Strolling across a large parking lot, we can see vehicles of all shapes and sizes. We can probably also make out a variety of anti-theft devices as well. For the higher-end cars, they obviously stand out, and the security systems are probably top notch. We can see why they want to spend just a little bit extra to protect what they already spent a lot for.
Then there are the middle level of vehicles that often come equipped with some kind of basic security feature, perhaps an alarm, or perhaps keyless entry, or perhaps the driver bought something to hook around the steering wheel.
What about the rest of us? The next level, or the lower level, of vehicles which do not obviously draw much attention in parking lots, except for its lack of features and overall ugliness. I would argue that it is also important to consider anti-theft devices for this group, especially this group, because with less disposable income, they probably could least afford to lose what they have. They may also have to use their vehicles as make-shift storage because of lack of space elsewhere.
For this group, obviously pricey anti-theft devices are out of the question. I have experimented with a few economical means of making my vehicle a deterrent towards theft. I carry a lot of coupons, so it’s important to keep these out of view. If you have too many, then at least hide the conspicous ones that have the word “FREE” on them. No matter how undesirable the vehicle itself is, “FREE” will draw the attention of anyone.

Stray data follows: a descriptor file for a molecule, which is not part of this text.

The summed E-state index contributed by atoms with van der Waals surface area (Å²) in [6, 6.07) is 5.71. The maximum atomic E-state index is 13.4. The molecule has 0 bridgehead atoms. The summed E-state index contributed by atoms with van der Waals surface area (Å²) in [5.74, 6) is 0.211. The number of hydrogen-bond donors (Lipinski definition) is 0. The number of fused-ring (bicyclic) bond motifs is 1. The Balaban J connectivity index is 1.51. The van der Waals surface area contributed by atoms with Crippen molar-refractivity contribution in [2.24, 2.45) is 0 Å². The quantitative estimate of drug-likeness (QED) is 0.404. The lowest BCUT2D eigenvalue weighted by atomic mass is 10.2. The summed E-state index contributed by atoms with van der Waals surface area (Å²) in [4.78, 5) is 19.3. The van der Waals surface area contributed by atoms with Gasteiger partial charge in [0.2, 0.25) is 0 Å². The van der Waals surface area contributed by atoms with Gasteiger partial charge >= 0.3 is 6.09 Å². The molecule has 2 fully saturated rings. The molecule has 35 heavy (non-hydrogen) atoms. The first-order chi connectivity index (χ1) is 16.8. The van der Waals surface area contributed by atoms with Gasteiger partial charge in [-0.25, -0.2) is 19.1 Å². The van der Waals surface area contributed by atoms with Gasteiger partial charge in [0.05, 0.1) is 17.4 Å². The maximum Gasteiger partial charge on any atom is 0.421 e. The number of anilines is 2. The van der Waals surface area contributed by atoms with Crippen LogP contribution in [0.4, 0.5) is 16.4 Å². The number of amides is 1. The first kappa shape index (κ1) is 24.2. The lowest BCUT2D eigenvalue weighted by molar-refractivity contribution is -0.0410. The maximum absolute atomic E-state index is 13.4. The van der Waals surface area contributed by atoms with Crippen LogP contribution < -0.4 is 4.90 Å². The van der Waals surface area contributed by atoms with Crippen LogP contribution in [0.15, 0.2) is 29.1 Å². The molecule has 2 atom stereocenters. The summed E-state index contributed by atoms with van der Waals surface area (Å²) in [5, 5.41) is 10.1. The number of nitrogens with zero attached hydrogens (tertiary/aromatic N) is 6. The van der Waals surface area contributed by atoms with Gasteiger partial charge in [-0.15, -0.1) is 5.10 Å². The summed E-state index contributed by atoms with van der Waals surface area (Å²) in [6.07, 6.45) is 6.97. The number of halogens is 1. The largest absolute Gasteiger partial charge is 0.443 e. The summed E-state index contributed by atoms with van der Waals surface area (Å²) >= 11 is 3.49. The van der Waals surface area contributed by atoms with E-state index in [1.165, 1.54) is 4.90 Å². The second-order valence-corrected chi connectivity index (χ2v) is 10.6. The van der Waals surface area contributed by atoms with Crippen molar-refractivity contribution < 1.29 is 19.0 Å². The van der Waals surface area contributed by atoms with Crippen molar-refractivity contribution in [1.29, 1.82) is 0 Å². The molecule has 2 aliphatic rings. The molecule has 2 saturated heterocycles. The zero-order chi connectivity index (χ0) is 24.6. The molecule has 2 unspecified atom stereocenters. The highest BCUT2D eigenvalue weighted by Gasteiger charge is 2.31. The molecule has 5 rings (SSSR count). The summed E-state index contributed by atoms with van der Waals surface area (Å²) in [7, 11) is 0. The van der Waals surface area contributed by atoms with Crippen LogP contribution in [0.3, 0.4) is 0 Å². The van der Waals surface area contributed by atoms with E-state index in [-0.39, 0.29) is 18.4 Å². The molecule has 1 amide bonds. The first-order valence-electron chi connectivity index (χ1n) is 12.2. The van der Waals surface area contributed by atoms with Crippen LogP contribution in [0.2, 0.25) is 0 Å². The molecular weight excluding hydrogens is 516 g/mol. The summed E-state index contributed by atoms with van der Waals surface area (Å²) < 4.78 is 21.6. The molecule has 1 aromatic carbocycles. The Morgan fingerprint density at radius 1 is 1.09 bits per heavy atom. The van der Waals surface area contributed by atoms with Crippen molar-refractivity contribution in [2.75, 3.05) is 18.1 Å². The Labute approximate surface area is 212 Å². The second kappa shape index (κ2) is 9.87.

Another method I use is to put scotch tape on chips and ‘spider’ cracks on my windshield, instead of fixing each chip or replacing the entire windshield. Sometimes by putting my frugality and resourcefulness right up front, it shows to others that I’m just trying my best to keep it together, and it may even stir some reflective emotions among passersby. It’s definitely a ‘band-aid’ solution, but it’s less costly than surgery.
And if we must carry a lot of materials in the vehicle, and it can’t be fit in the trunk, I try to use partly torn cardboard boxes, garbage bags, and even old cereal boxes. If someone does want to take a look, and pry in, go ahead; however, with the time a thief will have to take to get through all the mess to find my gold, rookie hockey card, and NFL football, the cops would have arrived or the thief may be too fatigued to run.
Happy driving and peace of mind parking!